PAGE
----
Fibrogenic stresses activate different mitogen-activated protein kinase pathways in renal epithelial, endothelial or fibroblast cell populations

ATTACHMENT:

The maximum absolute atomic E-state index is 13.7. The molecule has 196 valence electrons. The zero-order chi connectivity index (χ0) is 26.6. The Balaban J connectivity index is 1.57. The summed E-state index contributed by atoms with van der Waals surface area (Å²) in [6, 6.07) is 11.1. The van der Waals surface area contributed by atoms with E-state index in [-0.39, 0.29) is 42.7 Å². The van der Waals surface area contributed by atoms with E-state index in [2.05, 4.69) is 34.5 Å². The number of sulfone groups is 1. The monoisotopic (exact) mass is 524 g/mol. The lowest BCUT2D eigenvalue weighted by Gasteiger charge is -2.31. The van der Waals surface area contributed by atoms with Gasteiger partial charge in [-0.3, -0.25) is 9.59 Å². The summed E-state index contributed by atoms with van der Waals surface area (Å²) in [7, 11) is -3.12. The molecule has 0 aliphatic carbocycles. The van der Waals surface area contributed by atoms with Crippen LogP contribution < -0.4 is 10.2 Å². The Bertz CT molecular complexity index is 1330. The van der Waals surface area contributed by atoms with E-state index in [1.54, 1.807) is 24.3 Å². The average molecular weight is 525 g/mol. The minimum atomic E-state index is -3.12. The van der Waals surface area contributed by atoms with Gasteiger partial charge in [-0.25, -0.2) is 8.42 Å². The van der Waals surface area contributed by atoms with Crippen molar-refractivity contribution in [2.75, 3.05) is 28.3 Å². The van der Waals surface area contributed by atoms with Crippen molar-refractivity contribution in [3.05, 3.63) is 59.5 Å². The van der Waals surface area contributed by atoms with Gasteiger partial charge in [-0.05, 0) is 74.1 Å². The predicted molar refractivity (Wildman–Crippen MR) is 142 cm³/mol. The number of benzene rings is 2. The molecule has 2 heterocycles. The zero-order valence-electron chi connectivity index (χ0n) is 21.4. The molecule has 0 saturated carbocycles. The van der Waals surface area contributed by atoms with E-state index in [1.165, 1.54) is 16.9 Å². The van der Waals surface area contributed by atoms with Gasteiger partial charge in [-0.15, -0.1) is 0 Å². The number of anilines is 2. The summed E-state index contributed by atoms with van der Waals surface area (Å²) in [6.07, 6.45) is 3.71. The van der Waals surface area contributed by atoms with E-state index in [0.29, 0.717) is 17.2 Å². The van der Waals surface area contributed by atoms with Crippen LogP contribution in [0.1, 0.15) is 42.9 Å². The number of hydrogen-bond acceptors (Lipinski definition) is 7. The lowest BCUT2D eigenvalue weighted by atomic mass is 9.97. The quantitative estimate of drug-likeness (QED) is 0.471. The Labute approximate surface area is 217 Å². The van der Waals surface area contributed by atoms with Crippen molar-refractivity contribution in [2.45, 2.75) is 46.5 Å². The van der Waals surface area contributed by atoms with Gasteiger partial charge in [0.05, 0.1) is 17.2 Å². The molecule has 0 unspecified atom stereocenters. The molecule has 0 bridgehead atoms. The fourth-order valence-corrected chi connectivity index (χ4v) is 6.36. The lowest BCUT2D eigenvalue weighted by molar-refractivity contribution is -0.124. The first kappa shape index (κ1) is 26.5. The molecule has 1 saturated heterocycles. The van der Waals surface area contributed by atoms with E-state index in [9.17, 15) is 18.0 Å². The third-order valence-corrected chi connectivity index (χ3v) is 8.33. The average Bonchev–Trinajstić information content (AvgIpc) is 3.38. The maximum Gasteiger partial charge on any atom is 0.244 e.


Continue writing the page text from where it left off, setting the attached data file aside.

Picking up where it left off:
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Fibrogenic stresses promote progression of renal tubulointerstitial fibrosis, disparately affecting survival, proliferation and trans-differentiation of intrinsic renal cell populations through ill-defined biomolecular pathways. We investigated the effect of fibrogenic stresses on the activation of cell-specific mitogen-activated protein kinase (MAPK) in renal fibroblast, epithelial and endothelial cell populations. The relative outcomes (cell death, proliferation, trans-differentiation) associated with activation or inhibition of extracellular-regulated protein kinase (ERK) or stress activated/c-Jun N terminal kinase (JNK) were analysed in each renal cell population after challenge with oxidative stress (1 mmol/L H2O2), transforming growth factor-߱ (TGF-߱, 10 ng/mL) or tumour necrosis factor-a (TNF-a, 50 ng/mL) over 0-20 h. Apoptosis increased significantly in all cell types after oxidative stress (P < 0.05). In fibroblasts, oxidative stress caused the activation of ERK (pERK) but not JNK (pJNK). Inhibition of ERK by PD98059 supported its role in a fibroblast death pathway. In epithelial and endothelial cells, oxidative stress-induced apoptosis was preceded by early induction of pERK, but its inhibition did not support a pro-apoptotic role. Early ERK activity may be conducive to their survival or promote the trans-differentiation of epithelial cells. In epithelial and endothelial cells, oxidative stress induced pJNK acutely. Pretreatment with SP600125 (JNK inhibitor) verified its pro-apoptotic activity only in epithelial cells. Transforming growth factor-߱ did not significantly alter mitosis or apoptosis in any of the cell types, nor did it alter MAPK activity. Tumor necrosis factor-a caused increased apoptosis with no associated change in MAPK activity. Our results demonstrate renal cell-specific differences in the activation of ERK and JNK following fibrotic insult, which may be useful for targeting excessive fibroblast proliferation in chronic fibrosis.